The concept of a user-driven FAQ or question-and-answer service has been around for years already, but it has really taken off recently with the success of commercial sites like StackOverflow and Quora. But if your company or project wants to run an in-house Q&A service for your users and developers, you don't need to write a custom solution, just turn to Coordino.
The open source Coordino package is designed to serve up a fast-and-flexible Q&A site running on MySQL and PHP, complete with a voting system, user reputations, and spam-prevention.
Installation and Setup
The Coordino source code is hosted at GitHub, in the repository of lead developer Jim Walker. So far Walker has not rolled any numbered releases, so the only way to get the code is to grab it from the Git master.
You can use the site's download feature to automatically fetch it as a .zip or .tar.gz archive, of course. Coordino itself is published under liberal BSD-like licensing terms. It incorporates code from the Cake PHP framework, but the repository branch is self-contained, so you do not need to install anything separately. PHP 5 and MySQL 5.1 or greater are recommended. Apache is the only Web server supported for the time being.
You can unzip the archive into your Web root (e.g., /var/www/mysite.com/) — it was written to run from the site root (and not in a subdirectory), although Walker says it should work in a subdirectory as well. If you have trouble, using a subdomain instead may help.
The brief installation instructions in the README.txt file suggest that once you unpack the source bundle you can visit the new URL immediately to start the Web-based installed, but this is not quite true. First you need to create an empty MySQL database and database user for Coordino. You also need to check that Apache's mod_rewrite module is enabled, and you need to make sure that the .htaccess files from the source package are installed (there are several in different directories).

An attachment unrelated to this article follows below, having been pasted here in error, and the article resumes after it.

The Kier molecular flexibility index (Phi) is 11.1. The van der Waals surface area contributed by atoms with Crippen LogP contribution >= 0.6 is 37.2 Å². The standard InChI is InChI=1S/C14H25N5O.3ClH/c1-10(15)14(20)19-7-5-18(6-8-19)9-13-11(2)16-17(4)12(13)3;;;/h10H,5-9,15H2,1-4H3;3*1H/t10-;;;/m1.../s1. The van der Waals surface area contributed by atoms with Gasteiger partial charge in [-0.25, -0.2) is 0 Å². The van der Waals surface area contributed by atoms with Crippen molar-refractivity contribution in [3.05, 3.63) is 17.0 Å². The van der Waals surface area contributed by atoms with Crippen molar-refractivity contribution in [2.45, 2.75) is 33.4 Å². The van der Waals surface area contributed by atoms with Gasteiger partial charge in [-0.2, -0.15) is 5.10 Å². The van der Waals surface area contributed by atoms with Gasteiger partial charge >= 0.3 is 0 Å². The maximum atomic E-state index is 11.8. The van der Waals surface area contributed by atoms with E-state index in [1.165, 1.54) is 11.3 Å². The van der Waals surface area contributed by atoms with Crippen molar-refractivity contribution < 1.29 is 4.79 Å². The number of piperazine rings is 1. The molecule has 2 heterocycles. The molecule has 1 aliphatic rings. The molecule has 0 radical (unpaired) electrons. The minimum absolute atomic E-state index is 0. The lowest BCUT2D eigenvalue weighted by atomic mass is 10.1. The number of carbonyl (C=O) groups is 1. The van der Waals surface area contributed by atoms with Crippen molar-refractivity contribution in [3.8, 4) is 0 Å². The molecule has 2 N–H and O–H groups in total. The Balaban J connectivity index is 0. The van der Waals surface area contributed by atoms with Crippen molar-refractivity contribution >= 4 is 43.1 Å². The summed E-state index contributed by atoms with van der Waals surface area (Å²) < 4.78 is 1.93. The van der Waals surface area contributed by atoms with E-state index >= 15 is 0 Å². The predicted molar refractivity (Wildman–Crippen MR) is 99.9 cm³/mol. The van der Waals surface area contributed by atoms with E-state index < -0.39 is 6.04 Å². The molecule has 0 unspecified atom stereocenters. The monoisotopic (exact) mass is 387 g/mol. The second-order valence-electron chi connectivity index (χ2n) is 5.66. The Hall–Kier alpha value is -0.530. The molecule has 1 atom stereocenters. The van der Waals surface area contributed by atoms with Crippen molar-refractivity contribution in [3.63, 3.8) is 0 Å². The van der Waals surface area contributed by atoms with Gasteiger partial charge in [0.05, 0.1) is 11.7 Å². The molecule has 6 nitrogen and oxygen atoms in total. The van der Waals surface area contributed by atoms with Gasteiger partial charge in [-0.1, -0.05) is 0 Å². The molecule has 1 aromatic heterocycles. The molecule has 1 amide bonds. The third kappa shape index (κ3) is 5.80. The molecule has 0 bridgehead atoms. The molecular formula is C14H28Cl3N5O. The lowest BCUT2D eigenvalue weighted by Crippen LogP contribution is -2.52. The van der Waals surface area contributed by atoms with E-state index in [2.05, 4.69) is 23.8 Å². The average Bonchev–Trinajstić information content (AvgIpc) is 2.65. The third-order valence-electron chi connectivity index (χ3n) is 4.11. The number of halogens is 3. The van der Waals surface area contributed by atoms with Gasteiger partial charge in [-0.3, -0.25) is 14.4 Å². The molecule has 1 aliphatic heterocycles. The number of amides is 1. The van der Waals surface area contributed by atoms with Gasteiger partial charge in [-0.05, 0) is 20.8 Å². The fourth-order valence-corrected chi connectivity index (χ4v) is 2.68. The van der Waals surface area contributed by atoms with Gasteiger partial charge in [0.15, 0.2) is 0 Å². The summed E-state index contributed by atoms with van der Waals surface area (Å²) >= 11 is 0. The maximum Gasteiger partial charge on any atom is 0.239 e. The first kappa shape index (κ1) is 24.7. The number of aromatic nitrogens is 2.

This is because the installer relies on mod_rewrite and the rewrite rules contained in the
.htaccess files to find some of its configuration files. If they are not in place, the Web-based installer will fail, blaming missing directories and files that are in reality components that it is looking for via mod_rewrite.
Quite a few users seem to be experiencing trouble with this aspect of the installation process, in particular on shared Web hosting plans. The .htaccess rewrite rules have been modified several times, but if they still are not working for you, your best bet is to visit the issue tracker and see whether or not another user has figured out a set of rewrite rules that work for your hosting provider.
When you get these details worked out, you can visit your Coordino installation's URL in the browser, enter the database settings, and the Web installer will set up the tables. You'll then need to set up your first user account, which will have administrative privileges, and you can proceed to configure your Q&A system.
The configuration options are broken down into usage settings, user administration, an optional banned-words blacklist, and a remote user-login setting. This final category is used to hook Coordino in to an existing user account database, so that you can integrate the system with another Web app or userbase but not demand that every user create yet-another-account. Most of the relevant administrative settings are found in the first category, where you can set the "reputation" scores required for a user account to gain additional privileges, how many "flags" a post must receive before it is removed from public view, and so on. You can also manually change users' privilege levels, if you want to appoint administrator accounts without forcing them to work their way up from zero-reputation beginnings.
Coordino's content is driven entirely by your users. Users ask, categorize, and answer questions, and user votes elevate or demote answers based on fresh, crowd-sourced wisdom. The system is not technically complicated once you get it set up: your admin settings determine who can ask questions, vote, and supply answers, but by and large running a healthy Q&A site is a community management task. From the users' perspective, Coordino provides simple controls: one click access to the latest questions, unsolved questions, and tag cloud, and a personal profile page with links to each user's contributed questions and answers.